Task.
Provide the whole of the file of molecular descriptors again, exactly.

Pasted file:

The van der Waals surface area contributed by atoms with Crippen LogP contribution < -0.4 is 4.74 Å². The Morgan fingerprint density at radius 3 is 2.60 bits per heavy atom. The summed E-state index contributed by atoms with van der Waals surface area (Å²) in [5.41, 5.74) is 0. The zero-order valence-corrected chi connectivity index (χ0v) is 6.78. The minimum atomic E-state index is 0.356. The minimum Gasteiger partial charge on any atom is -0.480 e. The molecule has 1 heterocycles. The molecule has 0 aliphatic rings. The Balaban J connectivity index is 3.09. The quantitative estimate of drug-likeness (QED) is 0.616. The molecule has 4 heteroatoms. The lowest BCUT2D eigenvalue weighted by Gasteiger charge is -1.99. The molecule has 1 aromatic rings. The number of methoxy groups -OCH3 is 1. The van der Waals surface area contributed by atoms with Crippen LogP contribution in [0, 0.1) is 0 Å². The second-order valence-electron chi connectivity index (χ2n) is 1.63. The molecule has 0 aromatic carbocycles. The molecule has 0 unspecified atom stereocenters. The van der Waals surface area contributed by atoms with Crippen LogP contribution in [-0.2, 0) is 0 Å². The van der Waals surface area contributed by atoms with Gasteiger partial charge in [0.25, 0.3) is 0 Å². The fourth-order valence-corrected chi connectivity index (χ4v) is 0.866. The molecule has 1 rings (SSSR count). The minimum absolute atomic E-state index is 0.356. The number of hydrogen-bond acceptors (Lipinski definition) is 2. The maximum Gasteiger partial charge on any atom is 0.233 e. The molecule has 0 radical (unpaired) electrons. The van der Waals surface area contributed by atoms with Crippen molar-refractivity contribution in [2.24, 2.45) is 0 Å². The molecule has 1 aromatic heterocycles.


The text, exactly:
The van der Waals surface area contributed by atoms with Crippen LogP contribution < -0.4 is 4.74 Å². The Morgan fingerprint density at radius 3 is 2.60 bits per heavy atom. The summed E-state index contributed by atoms with van der Waals surface area (Å²) in [5.41, 5.74) is 0. The zero-order valence-corrected chi connectivity index (χ0v) is 6.78. The minimum atomic E-state index is 0.356. The minimum Gasteiger partial charge on any atom is -0.480 e. The molecule has 1 heterocycles. The molecule has 0 aliphatic rings. The Balaban J connectivity index is 3.09. The quantitative estimate of drug-likeness (QED) is 0.616. The molecule has 4 heteroatoms. The lowest BCUT2D eigenvalue weighted by Gasteiger charge is -1.99. The molecule has 1 aromatic rings. The number of methoxy groups -OCH3 is 1. The van der Waals surface area contributed by atoms with Crippen LogP contribution in [0, 0.1) is 0 Å². The second-order valence-electron chi connectivity index (χ2n) is 1.63. The molecule has 0 aromatic carbocycles. The molecule has 0 unspecified atom stereocenters. The van der Waals surface area contributed by atoms with Crippen LogP contribution in [-0.2, 0) is 0 Å². The van der Waals surface area contributed by atoms with Gasteiger partial charge in [0.25, 0.3) is 0 Å². The fourth-order valence-corrected chi connectivity index (χ4v) is 0.866. The molecule has 1 rings (SSSR count). The minimum absolute atomic E-state index is 0.356. The number of hydrogen-bond acceptors (Lipinski definition) is 2. The maximum Gasteiger partial charge on any atom is 0.233 e. The molecule has 0 radical (unpaired) electrons. The van der Waals surface area contributed by atoms with Crippen molar-refractivity contribution in [2.24, 2.45) is 0 Å². The molecule has 1 aromatic heterocycles.